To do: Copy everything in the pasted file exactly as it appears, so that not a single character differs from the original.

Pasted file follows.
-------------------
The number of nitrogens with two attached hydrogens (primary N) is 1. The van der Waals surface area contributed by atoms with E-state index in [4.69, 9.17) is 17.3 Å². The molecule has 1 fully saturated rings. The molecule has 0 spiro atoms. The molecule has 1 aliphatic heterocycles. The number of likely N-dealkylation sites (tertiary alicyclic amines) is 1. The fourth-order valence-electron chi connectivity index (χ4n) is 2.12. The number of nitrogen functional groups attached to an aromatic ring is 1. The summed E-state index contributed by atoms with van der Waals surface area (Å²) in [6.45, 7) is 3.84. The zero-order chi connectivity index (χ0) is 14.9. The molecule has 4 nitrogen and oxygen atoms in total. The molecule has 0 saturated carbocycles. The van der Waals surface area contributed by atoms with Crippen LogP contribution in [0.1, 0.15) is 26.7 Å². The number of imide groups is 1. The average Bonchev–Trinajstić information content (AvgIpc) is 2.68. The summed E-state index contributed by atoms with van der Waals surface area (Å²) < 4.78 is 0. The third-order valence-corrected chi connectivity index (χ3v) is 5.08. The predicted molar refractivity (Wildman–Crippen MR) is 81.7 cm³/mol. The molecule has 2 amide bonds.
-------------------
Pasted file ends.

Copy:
The number of nitrogens with two attached hydrogens (primary N) is 1. The van der Waals surface area contributed by atoms with E-state index in [4.69, 9.17) is 17.3 Å². The molecule has 1 fully saturated rings. The molecule has 0 spiro atoms. The molecule has 1 aliphatic heterocycles. The number of likely N-dealkylation sites (tertiary alicyclic amines) is 1. The fourth-order valence-electron chi connectivity index (χ4n) is 2.12. The number of nitrogen functional groups attached to an aromatic ring is 1. The summed E-state index contributed by atoms with van der Waals surface area (Å²) in [6.45, 7) is 3.84. The zero-order chi connectivity index (χ0) is 14.9. The molecule has 4 nitrogen and oxygen atoms in total. The molecule has 0 saturated carbocycles. The van der Waals surface area contributed by atoms with Crippen LogP contribution in [0.1, 0.15) is 26.7 Å². The number of imide groups is 1. The average Bonchev–Trinajstić information content (AvgIpc) is 2.68. The summed E-state index contributed by atoms with van der Waals surface area (Å²) < 4.78 is 0. The third-order valence-corrected chi connectivity index (χ3v) is 5.08. The predicted molar refractivity (Wildman–Crippen MR) is 81.7 cm³/mol. The molecule has 2 amide bonds.